August 2016 - Marine Technology Reporter

MTR100: Silicon Sensing Systems

Marine Technology Reporter

Silicon Sensing Systems is a provider of silicon MEMS-based gyroscopes, accelerometers and inertial measurement units. The latest solutions offer robust non-magnetic North Finding technology – a cost-effective alternative to FOG-based products – as well as systems suitable for a wide range of navigation and stabilization requirements.

With a heritage dating back more than 100 years, Silicon Sensing Systems Ltd and its predecessor companies have a unique record in delivering gyroscope systems to the marine industry. Based in Plymouth in the southwest of the U.K., Silicon Sensing Systems produces low-cost highly reliable gyros. Having gained entry into the consumer car market, the company now produces up to 4 million devices per year, and more than 30 million to date. The company is now jointly owned by UTC Aerospace Systems, co-located in Plymouth, and Sumitomo Precision Products Amagasaki, Japan, bringing inertial expertise from the U.K./U.S. side, and silicon MEMS fabrication from Japan.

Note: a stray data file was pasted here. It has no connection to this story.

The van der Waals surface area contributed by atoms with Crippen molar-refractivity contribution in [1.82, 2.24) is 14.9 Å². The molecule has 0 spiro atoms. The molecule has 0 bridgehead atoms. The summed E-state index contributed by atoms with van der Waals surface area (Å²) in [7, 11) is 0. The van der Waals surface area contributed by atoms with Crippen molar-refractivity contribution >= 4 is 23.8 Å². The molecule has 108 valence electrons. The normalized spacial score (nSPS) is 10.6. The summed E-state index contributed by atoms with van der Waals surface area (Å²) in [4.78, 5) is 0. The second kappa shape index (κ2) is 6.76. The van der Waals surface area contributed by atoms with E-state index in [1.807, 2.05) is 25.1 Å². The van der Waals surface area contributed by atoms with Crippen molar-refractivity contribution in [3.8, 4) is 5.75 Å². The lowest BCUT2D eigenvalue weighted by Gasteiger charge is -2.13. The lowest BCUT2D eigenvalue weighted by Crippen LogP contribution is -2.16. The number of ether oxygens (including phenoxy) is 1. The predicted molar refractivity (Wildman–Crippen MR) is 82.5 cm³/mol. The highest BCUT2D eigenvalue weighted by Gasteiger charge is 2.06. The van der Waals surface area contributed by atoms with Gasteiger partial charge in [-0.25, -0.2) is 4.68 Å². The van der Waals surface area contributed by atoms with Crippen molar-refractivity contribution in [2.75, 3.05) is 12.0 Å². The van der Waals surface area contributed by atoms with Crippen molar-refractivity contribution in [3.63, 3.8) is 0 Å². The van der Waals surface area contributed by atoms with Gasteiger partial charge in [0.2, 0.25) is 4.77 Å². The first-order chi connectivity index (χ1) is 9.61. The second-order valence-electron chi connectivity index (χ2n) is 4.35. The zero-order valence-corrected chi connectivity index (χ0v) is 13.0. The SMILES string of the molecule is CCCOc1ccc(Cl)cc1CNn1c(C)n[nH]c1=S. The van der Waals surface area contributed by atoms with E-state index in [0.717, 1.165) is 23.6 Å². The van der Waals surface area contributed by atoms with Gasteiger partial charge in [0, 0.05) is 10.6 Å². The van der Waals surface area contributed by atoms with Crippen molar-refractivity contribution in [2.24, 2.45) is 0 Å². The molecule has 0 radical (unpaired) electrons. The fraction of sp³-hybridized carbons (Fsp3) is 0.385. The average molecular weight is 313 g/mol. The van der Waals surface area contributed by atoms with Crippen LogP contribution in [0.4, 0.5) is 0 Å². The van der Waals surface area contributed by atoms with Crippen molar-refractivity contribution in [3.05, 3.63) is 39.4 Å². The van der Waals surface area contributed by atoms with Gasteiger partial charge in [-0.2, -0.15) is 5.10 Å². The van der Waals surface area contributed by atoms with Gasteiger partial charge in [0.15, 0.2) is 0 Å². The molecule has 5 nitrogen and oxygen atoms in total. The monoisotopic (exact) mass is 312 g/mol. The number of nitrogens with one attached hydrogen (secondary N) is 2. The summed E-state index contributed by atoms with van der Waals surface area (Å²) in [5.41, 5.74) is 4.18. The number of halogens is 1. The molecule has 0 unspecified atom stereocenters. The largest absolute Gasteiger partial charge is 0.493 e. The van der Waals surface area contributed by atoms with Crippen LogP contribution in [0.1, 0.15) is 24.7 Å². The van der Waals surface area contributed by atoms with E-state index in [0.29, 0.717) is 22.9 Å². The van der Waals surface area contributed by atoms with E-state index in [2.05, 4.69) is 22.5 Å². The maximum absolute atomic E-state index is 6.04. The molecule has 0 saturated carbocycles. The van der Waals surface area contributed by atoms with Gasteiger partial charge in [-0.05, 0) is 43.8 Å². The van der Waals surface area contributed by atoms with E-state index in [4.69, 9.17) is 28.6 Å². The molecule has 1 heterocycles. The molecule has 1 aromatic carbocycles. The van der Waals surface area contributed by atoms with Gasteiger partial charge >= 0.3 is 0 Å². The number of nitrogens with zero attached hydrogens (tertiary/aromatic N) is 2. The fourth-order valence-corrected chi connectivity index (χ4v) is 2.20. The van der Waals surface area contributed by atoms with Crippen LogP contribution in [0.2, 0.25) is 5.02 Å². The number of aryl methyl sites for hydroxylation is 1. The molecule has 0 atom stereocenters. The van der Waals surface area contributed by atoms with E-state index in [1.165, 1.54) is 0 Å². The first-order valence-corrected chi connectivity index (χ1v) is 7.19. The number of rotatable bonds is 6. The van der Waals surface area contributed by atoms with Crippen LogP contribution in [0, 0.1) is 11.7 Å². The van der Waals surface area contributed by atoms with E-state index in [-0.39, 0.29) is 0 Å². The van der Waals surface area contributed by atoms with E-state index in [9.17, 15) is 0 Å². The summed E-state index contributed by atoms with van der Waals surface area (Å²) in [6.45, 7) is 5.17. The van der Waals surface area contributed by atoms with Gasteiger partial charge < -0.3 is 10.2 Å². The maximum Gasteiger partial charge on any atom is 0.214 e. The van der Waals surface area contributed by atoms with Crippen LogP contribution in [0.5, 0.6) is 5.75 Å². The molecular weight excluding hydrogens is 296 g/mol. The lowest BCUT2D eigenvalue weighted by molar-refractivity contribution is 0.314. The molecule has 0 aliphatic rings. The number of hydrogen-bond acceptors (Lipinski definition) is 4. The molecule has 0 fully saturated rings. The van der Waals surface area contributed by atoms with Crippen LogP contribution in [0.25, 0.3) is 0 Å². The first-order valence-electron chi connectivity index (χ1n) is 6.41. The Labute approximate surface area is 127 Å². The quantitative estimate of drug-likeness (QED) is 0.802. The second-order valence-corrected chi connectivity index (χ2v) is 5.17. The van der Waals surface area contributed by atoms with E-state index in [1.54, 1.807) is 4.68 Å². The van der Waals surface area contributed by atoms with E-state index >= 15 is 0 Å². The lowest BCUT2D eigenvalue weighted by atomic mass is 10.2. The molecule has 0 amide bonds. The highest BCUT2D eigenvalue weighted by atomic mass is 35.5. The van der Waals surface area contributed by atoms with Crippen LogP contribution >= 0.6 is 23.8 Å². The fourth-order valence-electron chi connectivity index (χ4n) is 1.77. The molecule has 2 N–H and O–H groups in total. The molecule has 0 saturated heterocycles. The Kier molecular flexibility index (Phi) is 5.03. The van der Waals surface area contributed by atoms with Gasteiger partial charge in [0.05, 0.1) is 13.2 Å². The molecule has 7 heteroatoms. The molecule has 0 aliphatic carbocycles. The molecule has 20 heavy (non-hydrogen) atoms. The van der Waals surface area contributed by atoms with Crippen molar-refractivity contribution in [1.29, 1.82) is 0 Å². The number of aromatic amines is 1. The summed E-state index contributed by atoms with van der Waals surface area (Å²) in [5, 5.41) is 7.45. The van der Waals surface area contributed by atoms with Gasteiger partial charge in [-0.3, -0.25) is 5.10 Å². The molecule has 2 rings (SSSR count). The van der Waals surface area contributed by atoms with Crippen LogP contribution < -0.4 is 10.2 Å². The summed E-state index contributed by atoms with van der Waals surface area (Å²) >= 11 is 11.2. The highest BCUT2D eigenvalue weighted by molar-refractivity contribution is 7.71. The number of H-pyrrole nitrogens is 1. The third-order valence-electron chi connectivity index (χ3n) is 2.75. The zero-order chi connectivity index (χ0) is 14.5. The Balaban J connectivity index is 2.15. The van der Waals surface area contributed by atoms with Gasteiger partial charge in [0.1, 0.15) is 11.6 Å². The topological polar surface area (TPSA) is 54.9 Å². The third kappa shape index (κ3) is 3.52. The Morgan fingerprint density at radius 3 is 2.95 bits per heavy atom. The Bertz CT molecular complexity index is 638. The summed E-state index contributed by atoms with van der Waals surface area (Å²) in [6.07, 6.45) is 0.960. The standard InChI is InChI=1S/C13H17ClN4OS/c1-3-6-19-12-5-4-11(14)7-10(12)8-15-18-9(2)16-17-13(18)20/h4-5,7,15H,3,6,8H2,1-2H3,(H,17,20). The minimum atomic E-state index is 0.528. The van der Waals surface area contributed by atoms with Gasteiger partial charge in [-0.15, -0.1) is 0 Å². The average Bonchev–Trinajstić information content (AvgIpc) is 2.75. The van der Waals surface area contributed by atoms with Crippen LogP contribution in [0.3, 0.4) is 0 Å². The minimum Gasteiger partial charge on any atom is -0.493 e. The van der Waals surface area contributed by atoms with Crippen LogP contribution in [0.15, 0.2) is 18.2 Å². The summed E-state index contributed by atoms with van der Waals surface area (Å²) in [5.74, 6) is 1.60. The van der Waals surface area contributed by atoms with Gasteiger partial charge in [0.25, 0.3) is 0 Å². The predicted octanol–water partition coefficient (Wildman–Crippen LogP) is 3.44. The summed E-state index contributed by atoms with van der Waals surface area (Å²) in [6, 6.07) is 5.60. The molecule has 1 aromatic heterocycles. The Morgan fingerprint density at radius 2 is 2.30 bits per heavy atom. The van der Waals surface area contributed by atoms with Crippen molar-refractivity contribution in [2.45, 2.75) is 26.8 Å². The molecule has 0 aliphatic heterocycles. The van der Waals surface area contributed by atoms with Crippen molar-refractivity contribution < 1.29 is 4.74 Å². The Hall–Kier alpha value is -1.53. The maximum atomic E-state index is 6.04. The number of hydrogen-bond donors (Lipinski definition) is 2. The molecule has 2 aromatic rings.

The patented construction of its silicon MEMS gyros – based on a vibrating ring – makes the Silicon Sensing Systems gyros highly resistant to shock and vibration, increasing the reliability and quality of its inertial portfolio. An in-house MEMS foundry has manufactured all of the core gyro technology since the birth of the joint venture. Among its unique fabrication equipment is a deep reactive-ion etching capability, developed in-house in Japan. Most recently, Silicon Sensing Systems has leveraged the inherent capability of its MEMS devices to create a new range of high performance gyros and inertial systems. Sensitive enough to detect earth rotation rate, these devices enable a North-seeking capability to be offered to the market – offering performance equivalent to fiber-optic systems but at a greatly reduced price. Specific new products now on offer include, CRS39 and CRH02 gyros (with performance better than 0.1deg/hr bias instability), plus DMU10, DMU11 and DMU30 inertial measurement units. 
(As published in the July/August 2016 MTR100 edition of Marine Technology Reporter)

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